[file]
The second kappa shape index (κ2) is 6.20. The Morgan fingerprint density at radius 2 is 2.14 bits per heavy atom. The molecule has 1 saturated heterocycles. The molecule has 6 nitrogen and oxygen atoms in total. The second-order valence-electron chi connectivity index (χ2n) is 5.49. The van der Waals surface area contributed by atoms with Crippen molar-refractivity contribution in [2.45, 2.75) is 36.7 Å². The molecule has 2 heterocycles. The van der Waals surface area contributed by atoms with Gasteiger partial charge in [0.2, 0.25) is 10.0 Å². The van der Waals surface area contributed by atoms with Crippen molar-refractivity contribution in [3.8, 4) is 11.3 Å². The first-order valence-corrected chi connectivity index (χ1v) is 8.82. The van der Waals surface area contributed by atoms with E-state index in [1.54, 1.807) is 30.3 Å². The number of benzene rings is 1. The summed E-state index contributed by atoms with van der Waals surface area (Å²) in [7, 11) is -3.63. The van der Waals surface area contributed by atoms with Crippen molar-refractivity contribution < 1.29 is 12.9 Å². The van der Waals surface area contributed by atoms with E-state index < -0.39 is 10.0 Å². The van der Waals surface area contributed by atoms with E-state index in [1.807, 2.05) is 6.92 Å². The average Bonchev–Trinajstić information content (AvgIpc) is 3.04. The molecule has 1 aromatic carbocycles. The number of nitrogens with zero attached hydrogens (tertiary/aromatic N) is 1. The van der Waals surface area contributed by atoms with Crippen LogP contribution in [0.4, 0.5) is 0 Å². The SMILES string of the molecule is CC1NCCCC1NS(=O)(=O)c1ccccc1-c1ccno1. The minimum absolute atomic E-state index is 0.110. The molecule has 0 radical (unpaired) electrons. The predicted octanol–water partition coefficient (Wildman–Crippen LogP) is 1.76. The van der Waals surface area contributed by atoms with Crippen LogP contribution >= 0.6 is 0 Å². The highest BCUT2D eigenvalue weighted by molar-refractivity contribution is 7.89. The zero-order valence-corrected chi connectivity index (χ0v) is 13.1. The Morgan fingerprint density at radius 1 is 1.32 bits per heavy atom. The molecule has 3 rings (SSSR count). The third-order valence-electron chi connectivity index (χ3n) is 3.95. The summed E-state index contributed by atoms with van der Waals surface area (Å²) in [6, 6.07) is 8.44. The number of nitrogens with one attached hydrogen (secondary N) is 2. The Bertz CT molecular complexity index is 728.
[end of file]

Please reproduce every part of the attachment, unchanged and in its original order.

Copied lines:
The second kappa shape index (κ2) is 6.20. The Morgan fingerprint density at radius 2 is 2.14 bits per heavy atom. The molecule has 1 saturated heterocycles. The molecule has 6 nitrogen and oxygen atoms in total. The second-order valence-electron chi connectivity index (χ2n) is 5.49. The van der Waals surface area contributed by atoms with Crippen molar-refractivity contribution in [2.45, 2.75) is 36.7 Å². The molecule has 2 heterocycles. The van der Waals surface area contributed by atoms with Gasteiger partial charge in [0.2, 0.25) is 10.0 Å². The van der Waals surface area contributed by atoms with Crippen molar-refractivity contribution in [3.8, 4) is 11.3 Å². The first-order valence-corrected chi connectivity index (χ1v) is 8.82. The van der Waals surface area contributed by atoms with E-state index in [1.54, 1.807) is 30.3 Å². The number of benzene rings is 1. The summed E-state index contributed by atoms with van der Waals surface area (Å²) in [7, 11) is -3.63. The van der Waals surface area contributed by atoms with Crippen molar-refractivity contribution < 1.29 is 12.9 Å². The van der Waals surface area contributed by atoms with E-state index < -0.39 is 10.0 Å². The van der Waals surface area contributed by atoms with E-state index in [1.807, 2.05) is 6.92 Å². The average Bonchev–Trinajstić information content (AvgIpc) is 3.04. The molecule has 1 aromatic carbocycles. The number of nitrogens with zero attached hydrogens (tertiary/aromatic N) is 1. The van der Waals surface area contributed by atoms with Crippen LogP contribution in [0.4, 0.5) is 0 Å². The SMILES string of the molecule is CC1NCCCC1NS(=O)(=O)c1ccccc1-c1ccno1. The minimum absolute atomic E-state index is 0.110. The molecule has 0 radical (unpaired) electrons. The predicted octanol–water partition coefficient (Wildman–Crippen LogP) is 1.76. The van der Waals surface area contributed by atoms with Crippen LogP contribution >= 0.6 is 0 Å². The highest BCUT2D eigenvalue weighted by molar-refractivity contribution is 7.89. The zero-order valence-corrected chi connectivity index (χ0v) is 13.1. The Morgan fingerprint density at radius 1 is 1.32 bits per heavy atom. The molecule has 3 rings (SSSR count). The third-order valence-electron chi connectivity index (χ3n) is 3.95. The summed E-state index contributed by atoms with van der Waals surface area (Å²) in [6, 6.07) is 8.44. The number of nitrogens with one attached hydrogen (secondary N) is 2. The Bertz CT molecular complexity index is 728.